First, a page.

(1815 - 1865)
David Gilmour Blythe was active/lived in Pennsylvania, Ohio. David Blythe is known for satirical-genre painting, portrait, still life.
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Biography from the Archives of askART
A leading satiric genre painter of his time, David Blythe did work that
often commented on the American court system and also depicted
poverty-stricken street children. He was born in East Liverpool,
Ohio to Irish and Scottish parents. He had little formal art
training but at age 16, apprenticed to Joseph Woodwell, a woodcarver
from Pittsburgh. He also observed artists' work in a local
gathering place owned by J.J. Gillespie.
Biography from The Columbus Museum of Art, Georgia
From 1837 to 1840, he
was a ship's carpenter and traveled to Boston and the West Indies and
then became an itinerant portrait painter from 1841 to 1845. He
traveled throughout Pennsylvania and Eastern Ohio and during this time
began painting scenes of city life. This work, which was humorous
and satiric, contrasted greatly with his solemn, primitive portraits.
1846, he settled in Uniontown, Pennsylvania, married, wrote poems for
the local newspaper, and painted from his studio that he called the
"rat's nest." Prone to depression and alcoholism, he struggled
throughout his life with these afflictions, especially when his wife
died after one year of marriage. He then dedicated himself to
painting, completing a 300-foot panorama of the Western Pennsylvania
mountains. In 1851, he went on tour with that work through
Maryland, Virginia, and Pennsylvania. He also did an 8-foot high statue
of Lafayette for the Fayette County Courthouse in Pennsylvania.
of the paintings he did between 1854 and 1860 were of street urchins, a
subject that expressed his own problems with struggling for money and
feeling oppressed. A strong Union sympathizer, he was much
affected by the Civil War, and his greatest output is from this period
when he was a sketch artst for the 13th Regiment of Pennsylvania
Volunteers. The Battle of Gettysburg" is considered to be one
of his masterpieces because of its powerful depiction of battle.
The location of that painting is unknown, but a series lauding Abraham
Lincoln is in the Museum of Fine Arts Boston.
He spent his last years in Pittsburgh.
Peter Falk, Who Was Who in American Art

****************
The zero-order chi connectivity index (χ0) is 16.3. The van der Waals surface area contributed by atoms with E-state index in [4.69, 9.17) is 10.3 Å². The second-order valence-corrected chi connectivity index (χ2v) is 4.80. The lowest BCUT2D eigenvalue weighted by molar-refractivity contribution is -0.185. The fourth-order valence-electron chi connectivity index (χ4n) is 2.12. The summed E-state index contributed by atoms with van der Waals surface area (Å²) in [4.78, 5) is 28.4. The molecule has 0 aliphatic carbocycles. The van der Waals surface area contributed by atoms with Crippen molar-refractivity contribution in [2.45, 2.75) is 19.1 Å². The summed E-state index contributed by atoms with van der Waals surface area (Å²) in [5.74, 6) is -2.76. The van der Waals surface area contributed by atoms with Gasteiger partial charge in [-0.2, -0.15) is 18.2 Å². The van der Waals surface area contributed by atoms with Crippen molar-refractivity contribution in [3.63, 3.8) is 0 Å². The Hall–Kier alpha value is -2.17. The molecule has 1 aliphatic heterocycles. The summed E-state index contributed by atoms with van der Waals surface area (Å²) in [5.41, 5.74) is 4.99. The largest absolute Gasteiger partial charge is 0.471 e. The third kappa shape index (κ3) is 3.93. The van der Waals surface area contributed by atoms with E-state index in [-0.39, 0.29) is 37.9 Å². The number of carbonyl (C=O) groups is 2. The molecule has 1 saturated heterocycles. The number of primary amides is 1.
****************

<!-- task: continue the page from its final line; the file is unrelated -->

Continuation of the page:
Michael David Zellman, 300 Years of American Art
David Gilmour Blythe was the fourth of six sons born to parents who had
emigrated from Ireland and settled in the United States. At the
time of his birth, the Blythe family resided in the community of East
Liverpool, Ohio. What we know of Blythe's early biography
includes a strict moral upbringing by a traditional family structure
and exposure to education through the Bible and literature of British
and Scottish poets.
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Blythe as a young man served as a woodcarving and cabinetmaking
apprentice for only six months before enlisting in the Navy for several
years. By 1840, Blythe's interest in art was shaping his career
through his production of portraitures, although he remained
self-taught. It is important to remember that at this time only a
limited number of artists visited or resided in the communities near
the Ohio-Pennsylvania border where Blythe had returned after the naval
service. Since many individuals desired portraits and photography
still was not the widespread phenomena that it would become in a few
years, Blythe found an available and ready market for his trade.
Fully integrated into the life of an artist, Blythe struggled through
tumultuous times with the death of his wife in 1850 and the financial
strain incurred when a landscape panorama he painted and traveled did
not produce its expected revenue. (1)
Blythe moved to Pittsburgh, Pennsylvania in 1856 and not soon
afterwards, his painting progressed beyond portraiture by experimenting
with genre subjects. Satire and wit dominated Blythe's
interpretations of everyday life in America as the artist poked fun at
many groups and issues from his contemporary society. Without a
traditional artistic background, Blythe emulated other artists and
illustrators, especially those images contained caricatures and
cartoons of social issues. Even though Blythe was the offspring
of immigrants, he allied himself with the Know Nothing political party,
a patriotic organization that sought naturalization of groups arriving
during the mid-nineteenth century. (2) This political faction aimed to
limit the numbers of immigrants while at the same time insuring that
those recently arrived conformed to true American ideals as they
interpreted them. Such sentiment was common for this time in
1. For biographical information on Blythe, see Bruce W. Chambers, The World of David Gilmore Blythe (1815-1865), (Washington, DC: Smithsonian Institution Press for the National Collection of Fine Arts, 1980), 11-14.
2. For a more complete interpretation of nineteenth-century
attitudes toward immigrants and their development within Blythe's
paintings, see Dr. Marilyn Laufer's unpublished essay, "David Gilmour
Blythe's Land of Liberty: Speculations on Immigration and the Body
Politic of mid-19th century Urban America", The Columbus Museum files.
Source: Staff, Columbus Museum
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